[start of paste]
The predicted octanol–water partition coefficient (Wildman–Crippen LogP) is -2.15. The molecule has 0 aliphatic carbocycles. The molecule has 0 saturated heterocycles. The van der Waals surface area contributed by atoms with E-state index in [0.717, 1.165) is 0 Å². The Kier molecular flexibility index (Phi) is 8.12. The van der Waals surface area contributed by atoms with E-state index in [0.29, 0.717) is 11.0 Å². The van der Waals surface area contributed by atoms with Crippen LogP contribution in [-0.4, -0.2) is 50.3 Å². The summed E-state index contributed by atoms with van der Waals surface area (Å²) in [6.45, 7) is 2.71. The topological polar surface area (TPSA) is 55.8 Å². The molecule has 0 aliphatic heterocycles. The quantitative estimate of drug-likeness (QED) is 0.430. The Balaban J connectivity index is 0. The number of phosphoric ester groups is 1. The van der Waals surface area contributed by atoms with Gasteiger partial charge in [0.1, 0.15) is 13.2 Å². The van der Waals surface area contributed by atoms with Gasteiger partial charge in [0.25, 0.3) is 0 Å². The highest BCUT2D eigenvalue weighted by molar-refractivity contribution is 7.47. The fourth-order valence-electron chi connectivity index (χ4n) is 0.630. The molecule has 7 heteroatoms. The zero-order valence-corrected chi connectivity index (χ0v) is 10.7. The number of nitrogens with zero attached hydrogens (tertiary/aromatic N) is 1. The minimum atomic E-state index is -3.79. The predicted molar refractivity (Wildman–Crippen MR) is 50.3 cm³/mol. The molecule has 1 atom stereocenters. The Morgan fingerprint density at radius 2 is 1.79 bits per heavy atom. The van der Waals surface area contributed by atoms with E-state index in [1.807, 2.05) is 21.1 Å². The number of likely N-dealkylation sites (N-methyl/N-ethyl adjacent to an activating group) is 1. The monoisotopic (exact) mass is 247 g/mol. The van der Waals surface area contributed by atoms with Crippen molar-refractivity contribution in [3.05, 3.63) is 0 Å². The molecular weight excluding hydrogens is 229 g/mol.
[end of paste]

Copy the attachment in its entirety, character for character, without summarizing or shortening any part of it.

The predicted octanol–water partition coefficient (Wildman–Crippen LogP) is -2.15. The molecule has 0 aliphatic carbocycles. The molecule has 0 saturated heterocycles. The van der Waals surface area contributed by atoms with E-state index in [0.717, 1.165) is 0 Å². The Kier molecular flexibility index (Phi) is 8.12. The van der Waals surface area contributed by atoms with E-state index in [0.29, 0.717) is 11.0 Å². The van der Waals surface area contributed by atoms with Crippen LogP contribution in [-0.4, -0.2) is 50.3 Å². The summed E-state index contributed by atoms with van der Waals surface area (Å²) in [6.45, 7) is 2.71. The topological polar surface area (TPSA) is 55.8 Å². The molecule has 0 aliphatic heterocycles. The quantitative estimate of drug-likeness (QED) is 0.430. The Balaban J connectivity index is 0. The number of phosphoric ester groups is 1. The van der Waals surface area contributed by atoms with Gasteiger partial charge in [0.1, 0.15) is 13.2 Å². The van der Waals surface area contributed by atoms with Gasteiger partial charge in [0.25, 0.3) is 0 Å². The highest BCUT2D eigenvalue weighted by molar-refractivity contribution is 7.47. The fourth-order valence-electron chi connectivity index (χ4n) is 0.630. The molecule has 7 heteroatoms. The zero-order valence-corrected chi connectivity index (χ0v) is 10.7. The number of nitrogens with zero attached hydrogens (tertiary/aromatic N) is 1. The minimum atomic E-state index is -3.79. The predicted molar refractivity (Wildman–Crippen MR) is 50.3 cm³/mol. The molecule has 1 atom stereocenters. The Morgan fingerprint density at radius 2 is 1.79 bits per heavy atom. The van der Waals surface area contributed by atoms with E-state index in [1.807, 2.05) is 21.1 Å². The number of likely N-dealkylation sites (N-methyl/N-ethyl adjacent to an activating group) is 1. The monoisotopic (exact) mass is 247 g/mol. The van der Waals surface area contributed by atoms with Crippen molar-refractivity contribution in [3.05, 3.63) is 0 Å². The molecular weight excluding hydrogens is 229 g/mol.